legislative branch on exactly what should be changed within our
education system, some promising points of consensus have emerged:
competitive grants, college and career readiness, multi-tiered systems
of support, common core standards, a rewards-based (rather than
punitive) system for school improvement, the critical role of effective
teachers and principals, increased school choice options, and
evidence-based learning strategies, particularly in high-need schools.
The third edition stresses the importance of these key points. Each
chapter features case studies that simulate real-life situations readers
are likely to encounter in their careers as administrators. Within the
safety of the classroom, they will rehearse controversial scenarios
involving inclusive school governance, school reform, identification and
placement, conflict resolution, program evaluation, fiscal issues,
transportation, and discipline. Enhanced practice situations and
role-play exercises emphasize the special education administrator’s role
in resolving difficult situations. The case-study approach is an
effective learning tool for aspiring special and regular education
administrators and instructors alike, fostering enthusiastic classroom
discussion and critical thinking about potential solutions to today’s
complex problems in inclusive educational administration.
When you and a co-teacher bring together your individual skill sets and strategies, you'll create a more enjoyable, creative, and productive teaching experience—with more effective outcomes for students. Featuring updated research and case studies, this brand-new edition of the go-to guide profiles the supportive, parallel, complementary, and team-teaching approaches to co-teaching. New features include:Updated discussions of co-teaching in the RTI process New explorations of the roles of paraprofessionals, administrators, and even students New lesson plans linked to the Common Core and technology Forms and tools for establishing trust, improving communication, and planning
The second edition of The Clinical Practice of Educational Therapy, the first textbook in its field, provides a comprehensive perspective of this interdisciplinary profession and practice, reaching out to a more global audience. The book describes the scope and practice of educational therapy from its European roots to its growing presence in the United States, providing readers with case studies and research that illustrate the work of educational therapists across the lifespan in diverse settings.
Interdisciplinary Perspective — Other books focus on either educational or therapeutic interventions but rarely discuss the blend and synergy of disciplines (e.g., special education, neuropsychology, assessment, and social work) that are the hallmark of this unique profession.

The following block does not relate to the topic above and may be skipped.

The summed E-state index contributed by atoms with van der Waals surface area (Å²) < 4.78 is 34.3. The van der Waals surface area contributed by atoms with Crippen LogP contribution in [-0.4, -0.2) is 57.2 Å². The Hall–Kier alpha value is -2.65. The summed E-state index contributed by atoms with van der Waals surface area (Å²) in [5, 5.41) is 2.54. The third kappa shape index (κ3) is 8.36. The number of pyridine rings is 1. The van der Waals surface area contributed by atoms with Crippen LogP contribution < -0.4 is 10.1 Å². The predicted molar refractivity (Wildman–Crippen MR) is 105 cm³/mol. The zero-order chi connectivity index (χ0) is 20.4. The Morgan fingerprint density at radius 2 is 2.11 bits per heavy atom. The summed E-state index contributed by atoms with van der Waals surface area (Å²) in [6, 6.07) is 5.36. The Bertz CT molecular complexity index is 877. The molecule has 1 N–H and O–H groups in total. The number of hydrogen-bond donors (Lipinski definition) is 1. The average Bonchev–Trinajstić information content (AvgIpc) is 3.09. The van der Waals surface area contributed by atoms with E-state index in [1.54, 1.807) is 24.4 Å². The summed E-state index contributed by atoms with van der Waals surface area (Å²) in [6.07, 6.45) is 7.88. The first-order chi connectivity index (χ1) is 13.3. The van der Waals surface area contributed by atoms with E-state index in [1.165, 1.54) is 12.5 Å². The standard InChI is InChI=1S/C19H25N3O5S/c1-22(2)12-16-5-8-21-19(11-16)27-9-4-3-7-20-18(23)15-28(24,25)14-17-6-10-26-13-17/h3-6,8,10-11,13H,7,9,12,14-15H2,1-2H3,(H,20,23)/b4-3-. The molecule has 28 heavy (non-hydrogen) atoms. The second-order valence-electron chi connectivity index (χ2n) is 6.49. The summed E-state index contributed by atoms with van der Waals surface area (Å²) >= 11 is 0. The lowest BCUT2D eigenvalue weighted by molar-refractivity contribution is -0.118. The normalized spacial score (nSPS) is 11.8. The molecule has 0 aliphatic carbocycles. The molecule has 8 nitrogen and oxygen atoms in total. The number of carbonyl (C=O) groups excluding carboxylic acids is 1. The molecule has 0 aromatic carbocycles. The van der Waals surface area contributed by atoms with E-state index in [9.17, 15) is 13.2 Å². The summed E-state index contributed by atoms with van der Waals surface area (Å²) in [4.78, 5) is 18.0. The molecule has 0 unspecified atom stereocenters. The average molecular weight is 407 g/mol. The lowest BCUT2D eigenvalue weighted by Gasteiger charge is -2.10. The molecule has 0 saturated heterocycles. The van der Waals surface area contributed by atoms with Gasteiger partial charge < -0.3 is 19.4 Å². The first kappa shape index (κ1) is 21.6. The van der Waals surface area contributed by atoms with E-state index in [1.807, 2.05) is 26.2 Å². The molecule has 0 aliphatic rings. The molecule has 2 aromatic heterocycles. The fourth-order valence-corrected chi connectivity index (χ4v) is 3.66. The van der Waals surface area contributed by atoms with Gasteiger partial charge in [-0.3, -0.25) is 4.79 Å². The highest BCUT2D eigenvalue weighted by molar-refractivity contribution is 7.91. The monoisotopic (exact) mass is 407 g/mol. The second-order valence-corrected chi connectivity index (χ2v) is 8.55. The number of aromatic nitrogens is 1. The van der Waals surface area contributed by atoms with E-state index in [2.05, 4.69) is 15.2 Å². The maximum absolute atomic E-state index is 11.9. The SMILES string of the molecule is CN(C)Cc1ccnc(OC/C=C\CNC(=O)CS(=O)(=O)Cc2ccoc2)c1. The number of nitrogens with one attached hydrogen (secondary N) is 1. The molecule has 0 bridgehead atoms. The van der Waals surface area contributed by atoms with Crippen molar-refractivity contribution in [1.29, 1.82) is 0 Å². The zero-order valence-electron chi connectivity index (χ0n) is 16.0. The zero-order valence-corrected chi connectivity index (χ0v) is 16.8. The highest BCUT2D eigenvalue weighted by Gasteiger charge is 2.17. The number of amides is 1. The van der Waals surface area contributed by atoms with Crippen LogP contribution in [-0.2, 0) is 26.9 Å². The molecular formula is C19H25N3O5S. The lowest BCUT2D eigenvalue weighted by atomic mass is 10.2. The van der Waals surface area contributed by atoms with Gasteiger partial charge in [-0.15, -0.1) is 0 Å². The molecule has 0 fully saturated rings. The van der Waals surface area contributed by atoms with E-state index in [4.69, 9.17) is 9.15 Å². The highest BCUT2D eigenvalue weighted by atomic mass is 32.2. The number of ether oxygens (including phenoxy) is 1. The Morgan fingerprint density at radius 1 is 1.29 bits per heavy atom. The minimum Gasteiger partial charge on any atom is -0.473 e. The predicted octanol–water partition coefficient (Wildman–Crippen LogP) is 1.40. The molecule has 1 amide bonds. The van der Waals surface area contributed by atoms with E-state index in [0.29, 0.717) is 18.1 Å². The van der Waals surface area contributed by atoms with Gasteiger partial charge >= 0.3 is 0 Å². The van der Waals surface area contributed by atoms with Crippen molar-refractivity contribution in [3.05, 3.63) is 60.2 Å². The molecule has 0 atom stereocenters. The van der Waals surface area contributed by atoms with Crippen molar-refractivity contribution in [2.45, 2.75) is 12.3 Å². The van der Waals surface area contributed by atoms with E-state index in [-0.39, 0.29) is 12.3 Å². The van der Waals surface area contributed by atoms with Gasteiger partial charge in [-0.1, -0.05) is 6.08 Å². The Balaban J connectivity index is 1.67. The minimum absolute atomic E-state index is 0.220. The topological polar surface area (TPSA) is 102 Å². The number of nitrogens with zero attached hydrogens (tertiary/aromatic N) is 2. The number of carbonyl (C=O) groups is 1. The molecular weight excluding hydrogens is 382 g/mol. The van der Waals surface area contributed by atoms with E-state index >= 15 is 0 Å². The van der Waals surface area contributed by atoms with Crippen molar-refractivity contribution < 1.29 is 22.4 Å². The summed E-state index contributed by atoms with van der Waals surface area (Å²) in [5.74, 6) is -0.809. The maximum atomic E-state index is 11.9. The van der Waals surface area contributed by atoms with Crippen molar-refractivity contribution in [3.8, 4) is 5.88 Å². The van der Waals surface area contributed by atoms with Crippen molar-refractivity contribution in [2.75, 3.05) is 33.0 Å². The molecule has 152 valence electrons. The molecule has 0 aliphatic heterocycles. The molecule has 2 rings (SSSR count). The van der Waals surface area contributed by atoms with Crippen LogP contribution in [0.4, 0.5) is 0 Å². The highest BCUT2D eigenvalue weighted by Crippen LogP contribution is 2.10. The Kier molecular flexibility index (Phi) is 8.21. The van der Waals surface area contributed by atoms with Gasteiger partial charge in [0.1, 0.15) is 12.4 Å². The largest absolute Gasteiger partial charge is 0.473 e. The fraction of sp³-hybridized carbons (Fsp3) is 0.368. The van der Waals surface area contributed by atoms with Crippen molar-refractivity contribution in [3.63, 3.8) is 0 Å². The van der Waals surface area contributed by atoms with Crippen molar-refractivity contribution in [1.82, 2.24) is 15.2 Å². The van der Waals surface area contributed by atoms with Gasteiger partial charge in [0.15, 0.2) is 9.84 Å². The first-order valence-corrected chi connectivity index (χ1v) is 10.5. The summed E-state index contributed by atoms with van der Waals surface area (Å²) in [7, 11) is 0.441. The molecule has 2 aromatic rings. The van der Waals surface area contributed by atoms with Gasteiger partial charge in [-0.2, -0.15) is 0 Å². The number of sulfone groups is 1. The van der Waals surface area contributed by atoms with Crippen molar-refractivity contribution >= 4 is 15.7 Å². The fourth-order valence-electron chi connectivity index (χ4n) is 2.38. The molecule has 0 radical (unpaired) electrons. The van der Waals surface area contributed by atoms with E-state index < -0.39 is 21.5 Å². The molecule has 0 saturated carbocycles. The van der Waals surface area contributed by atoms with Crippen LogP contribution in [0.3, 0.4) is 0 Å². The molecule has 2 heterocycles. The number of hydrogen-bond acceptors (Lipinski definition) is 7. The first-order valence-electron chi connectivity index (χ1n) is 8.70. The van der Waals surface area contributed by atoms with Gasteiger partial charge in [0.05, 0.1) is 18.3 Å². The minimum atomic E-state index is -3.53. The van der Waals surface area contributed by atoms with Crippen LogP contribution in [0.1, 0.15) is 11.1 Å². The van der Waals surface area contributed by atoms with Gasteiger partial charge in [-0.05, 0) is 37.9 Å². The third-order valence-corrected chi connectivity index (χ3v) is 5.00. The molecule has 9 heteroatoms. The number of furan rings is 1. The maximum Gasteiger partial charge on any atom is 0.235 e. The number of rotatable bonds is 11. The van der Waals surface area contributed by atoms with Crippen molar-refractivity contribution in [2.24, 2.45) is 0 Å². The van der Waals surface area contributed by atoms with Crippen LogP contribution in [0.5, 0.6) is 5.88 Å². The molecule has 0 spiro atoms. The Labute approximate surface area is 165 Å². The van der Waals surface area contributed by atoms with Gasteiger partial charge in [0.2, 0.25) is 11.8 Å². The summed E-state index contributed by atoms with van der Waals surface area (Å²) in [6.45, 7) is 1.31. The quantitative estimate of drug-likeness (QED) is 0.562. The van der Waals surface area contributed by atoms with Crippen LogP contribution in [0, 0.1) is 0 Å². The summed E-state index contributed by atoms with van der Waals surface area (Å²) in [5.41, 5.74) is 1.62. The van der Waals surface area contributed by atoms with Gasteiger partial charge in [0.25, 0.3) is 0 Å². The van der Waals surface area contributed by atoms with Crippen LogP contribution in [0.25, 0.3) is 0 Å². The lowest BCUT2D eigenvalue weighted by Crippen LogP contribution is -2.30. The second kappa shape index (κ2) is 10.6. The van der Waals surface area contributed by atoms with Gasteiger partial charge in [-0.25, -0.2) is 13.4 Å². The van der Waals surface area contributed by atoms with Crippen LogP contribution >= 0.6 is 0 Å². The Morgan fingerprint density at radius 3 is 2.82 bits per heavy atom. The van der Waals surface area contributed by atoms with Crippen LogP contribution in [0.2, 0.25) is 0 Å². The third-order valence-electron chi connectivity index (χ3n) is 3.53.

Illustrative Cases — The text draws heavily on case studies as a means of understanding the practice of educational therapy, especially the dynamic relationship that exists between therapist and client. Numerous charts and tables provide visuals for educational therapists as well as allied professionals, parents, and those with learning challenges.
Expertise — The editors are both highly visible educational therapists. Chapter authors are either experienced educational therapists or allied professionals who have made scholarly contributions to the profession, such as Trisha Waters, Roslyn Arnold, and George McCloskey.
In addition to benefiting educational therapists and students, this book is appropriate for professionals who work in related fields such as special education, regular education, school and educational psychology, neuropsychology, school counseling, psychology, speech and language pathology, art therapy, occupational therapy, and social work, as well as in medicine and psychiatry.
NEW TO THE SECOND EDITION
The second edition of The Clinical Practice of Educational Therapy: Learning & Functioning with Diversity has revised and updated the chapters from the first edition, and added three new chapters which further define and broaden this field by exploring diverse perspectives:Chapter 10, "Cultivating Character Development: Educational Therapy’s Impact on Individuals, Families, Schools, Educational Policy, and Society" by Maxine Ficksman Chapter 12, "Women and Girls Who Are Disenfranchised: A Global and Interdisciplinary Approach to Educational Therapy" by Jane Utley Adelizzi Chapter 17, "Examining the Efficacy of Graduate Programs in Educational Therapy at California State University, Northridge (CSUN): Educational Therapy Intern, Graduate and Parent Perspectives" by Marcy Dann, Nancy Burstein, Tamarah Ashton, and Sue Sears.